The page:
When a Charge Overwhelms Civil Liberties : Thomas, Packwood and now Clinton--the ultrafeminists have gone too far.

<i> Robert Scheer, former Times national correspondent, has written extensively on politics. </i>

The great line that fueled the witch hunt was “they just don’t get it.” Hack politicians who happened to be women could suddenly exude a history of wronged innocence as they demanded the head of Clarence Thomas.

Not “getting it” meant that you believe that everyone, including a man accused of sexual harassment, is innocent until proved guilty. Not “getting it” meant holding that there ought to be a reasonable statute of limitations on such charges. Not “getting it” meant believing that a complaint of sexual harassment should not automatically overwhelm judgment of the totality of a person’s life.

In short, alleged feminists and others who had claimed a strong commitment to due process were suddenly willing to toss principle aside. Others, myself included, were simply cowed by the endless repetition of the historic crimes of a male-dominated society. Even the American Civil Liberties Union, with its proud history of defending due process in the most difficult of circumstances, copped out.


The result was to abet an increasingly irrational climate in which the very legitimate effort to reverse sexual discrimination and exploitation has been engulfed by an end-justifies-the-means hysteria.

Now, if we are to be consistent, President Clinton must be sacrificed at this same altar.

It is insulting to our intelligence to suggest that the charges raised by these two women are dissimilar. Any honest person must concede that Paula Jones has as good a case as Anita Hill and that a presidential candidate should be held to a higher standard than a nominee to the Supreme Court. The only serious difference concerns the politics of the accused.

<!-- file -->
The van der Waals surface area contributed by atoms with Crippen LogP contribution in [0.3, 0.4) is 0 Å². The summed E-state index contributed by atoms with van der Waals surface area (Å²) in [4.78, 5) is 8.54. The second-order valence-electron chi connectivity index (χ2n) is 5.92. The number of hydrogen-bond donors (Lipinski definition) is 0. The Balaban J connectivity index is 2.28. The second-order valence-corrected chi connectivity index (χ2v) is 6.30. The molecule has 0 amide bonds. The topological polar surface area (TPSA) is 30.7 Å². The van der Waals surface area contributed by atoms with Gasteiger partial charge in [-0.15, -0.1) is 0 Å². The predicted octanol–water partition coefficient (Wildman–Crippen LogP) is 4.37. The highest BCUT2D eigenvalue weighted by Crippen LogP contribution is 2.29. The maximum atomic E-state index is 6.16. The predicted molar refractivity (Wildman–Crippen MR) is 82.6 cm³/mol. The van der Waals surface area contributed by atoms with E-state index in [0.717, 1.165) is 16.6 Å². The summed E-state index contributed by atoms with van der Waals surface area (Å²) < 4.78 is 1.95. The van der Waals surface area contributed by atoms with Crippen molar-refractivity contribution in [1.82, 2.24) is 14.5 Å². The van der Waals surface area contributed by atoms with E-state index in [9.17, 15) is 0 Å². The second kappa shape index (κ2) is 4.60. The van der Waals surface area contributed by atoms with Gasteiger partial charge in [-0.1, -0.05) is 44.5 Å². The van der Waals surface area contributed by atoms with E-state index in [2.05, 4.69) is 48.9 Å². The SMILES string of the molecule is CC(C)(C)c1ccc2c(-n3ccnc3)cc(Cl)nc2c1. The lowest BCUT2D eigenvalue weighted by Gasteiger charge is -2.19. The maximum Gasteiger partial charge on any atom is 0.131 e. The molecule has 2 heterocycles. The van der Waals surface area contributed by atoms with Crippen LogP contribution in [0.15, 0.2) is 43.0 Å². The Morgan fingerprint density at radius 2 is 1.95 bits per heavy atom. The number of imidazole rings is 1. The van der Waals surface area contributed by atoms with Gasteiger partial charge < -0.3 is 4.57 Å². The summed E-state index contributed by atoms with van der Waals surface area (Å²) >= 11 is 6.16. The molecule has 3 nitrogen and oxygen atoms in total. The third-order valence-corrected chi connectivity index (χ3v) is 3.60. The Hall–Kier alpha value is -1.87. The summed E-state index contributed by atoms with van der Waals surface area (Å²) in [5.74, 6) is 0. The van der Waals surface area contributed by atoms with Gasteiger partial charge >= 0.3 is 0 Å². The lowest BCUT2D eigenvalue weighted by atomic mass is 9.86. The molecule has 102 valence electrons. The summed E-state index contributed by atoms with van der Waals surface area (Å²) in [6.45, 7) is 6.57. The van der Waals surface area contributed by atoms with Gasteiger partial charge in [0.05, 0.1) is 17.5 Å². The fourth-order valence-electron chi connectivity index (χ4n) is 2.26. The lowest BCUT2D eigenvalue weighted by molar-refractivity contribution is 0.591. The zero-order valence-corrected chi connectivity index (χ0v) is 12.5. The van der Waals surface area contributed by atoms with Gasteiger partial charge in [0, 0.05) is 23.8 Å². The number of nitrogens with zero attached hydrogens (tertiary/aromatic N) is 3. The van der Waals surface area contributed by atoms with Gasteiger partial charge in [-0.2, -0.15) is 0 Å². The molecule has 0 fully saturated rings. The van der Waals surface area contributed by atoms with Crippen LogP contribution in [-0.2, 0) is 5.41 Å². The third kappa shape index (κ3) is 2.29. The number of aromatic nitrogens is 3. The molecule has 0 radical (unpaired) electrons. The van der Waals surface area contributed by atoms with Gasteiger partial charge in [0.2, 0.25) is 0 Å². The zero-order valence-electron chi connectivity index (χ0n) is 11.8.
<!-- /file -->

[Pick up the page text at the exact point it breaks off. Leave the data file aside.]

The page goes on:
The trap is that a major error in judgment by liberals is now being compounded by conservatives. Both sets of charges were poorly documented, offered in a suspiciously untimely fashion and just not that important to judging a Supreme Court nominee or a President.

Unfortunately, the ultrafeminists who pilloried Thomas will now, after some indecision, do the same to Clinton. We know this because of the shabby treatment of Sen. Bob Packwood (R-Ore.) by those who had long cheered his voting record on “women’s issues.” We know this because every profoundly felt social movement self-destructs when the purists get the upper hand. When that happens, the world comes to be divided between “us” and “them,” and “they” are no longer guaranteed human rights because they are no longer perceived as fully human.

Do I exaggerate? How else to explain the venom unleashed on Clarence Thomas? A harsh critique of his legal opinions or limited judicial experience is one thing, but this man was personally vilified. Instead of being viewed as an imperfect person who nonetheless overcame great odds, he is even now, to many, the object of snickering and contempt; a thing, rather than an individual.

The same process of dehumanization is being applied to Clinton. It makes no difference that the smear campaign here is led mostly by men who probably spent more of their lives celebrating sexual harassment than combatting it. The point is that Clinton, like Thomas, is being denied any sense of a personal history that is complex, contradictory, but ultimately redemptive. Who among us, male or female, could not be similarly turned into a tin person to be contemptuously swept off the table of the honorable ones?


Where are the pure souls who have never in a private moment been racist, homophobic, ageist, insensitive to the disabled or exploited undocumented labor? How many politicians have not dramatically failed their children and spouses, how many journalists have ignored the needs of their parents? We are all of us exploiters; the real issue is whether we are capable of transcending those limitations and becoming something better.

Does anyone seriously believe that either Clinton or Thomas failed that test? No, they were attacked on the character issue precisely because they stood for and achieved a great deal that their opponents disapprove of. Instead of battling them on the firm grounds of their public actions and positions, the character issue was brought to the fore as a flanking motion around arguments that are more difficult to tackle.

It is time we recognize the character issue for what it is--nothing more than the logical fallacy of the ad hominem argument. Our focus should be on public policy. If Clinton’s relations with women led him to implement sexist policies, then produce the evidence. Perhaps it is too much to hope for, the common ground that Jesse Jackson is always preaching about. But at the very least, we should learn to fight fair.